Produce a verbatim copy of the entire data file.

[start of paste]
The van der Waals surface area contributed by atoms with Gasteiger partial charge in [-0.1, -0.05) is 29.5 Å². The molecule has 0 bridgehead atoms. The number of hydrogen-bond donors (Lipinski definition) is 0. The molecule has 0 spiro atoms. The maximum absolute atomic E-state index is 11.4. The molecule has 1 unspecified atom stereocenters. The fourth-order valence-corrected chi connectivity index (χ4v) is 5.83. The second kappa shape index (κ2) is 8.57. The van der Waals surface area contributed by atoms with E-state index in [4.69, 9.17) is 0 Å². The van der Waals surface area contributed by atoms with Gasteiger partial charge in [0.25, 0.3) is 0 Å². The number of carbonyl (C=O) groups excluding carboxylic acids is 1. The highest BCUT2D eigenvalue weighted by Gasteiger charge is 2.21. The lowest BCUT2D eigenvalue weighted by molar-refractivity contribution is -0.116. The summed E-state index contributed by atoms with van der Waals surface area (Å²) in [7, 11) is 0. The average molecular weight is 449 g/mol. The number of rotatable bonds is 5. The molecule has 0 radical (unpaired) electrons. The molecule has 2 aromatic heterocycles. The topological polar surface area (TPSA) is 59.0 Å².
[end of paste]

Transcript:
The van der Waals surface area contributed by atoms with Gasteiger partial charge in [-0.1, -0.05) is 29.5 Å². The molecule has 0 bridgehead atoms. The number of hydrogen-bond donors (Lipinski definition) is 0. The molecule has 0 spiro atoms. The maximum absolute atomic E-state index is 11.4. The molecule has 1 unspecified atom stereocenters. The fourth-order valence-corrected chi connectivity index (χ4v) is 5.83. The second kappa shape index (κ2) is 8.57. The van der Waals surface area contributed by atoms with E-state index in [4.69, 9.17) is 0 Å². The van der Waals surface area contributed by atoms with Gasteiger partial charge in [0.25, 0.3) is 0 Å². The number of carbonyl (C=O) groups excluding carboxylic acids is 1. The highest BCUT2D eigenvalue weighted by Gasteiger charge is 2.21. The lowest BCUT2D eigenvalue weighted by molar-refractivity contribution is -0.116. The summed E-state index contributed by atoms with van der Waals surface area (Å²) in [7, 11) is 0. The average molecular weight is 449 g/mol. The number of rotatable bonds is 5. The molecule has 0 radical (unpaired) electrons. The molecule has 2 aromatic heterocycles. The topological polar surface area (TPSA) is 59.0 Å².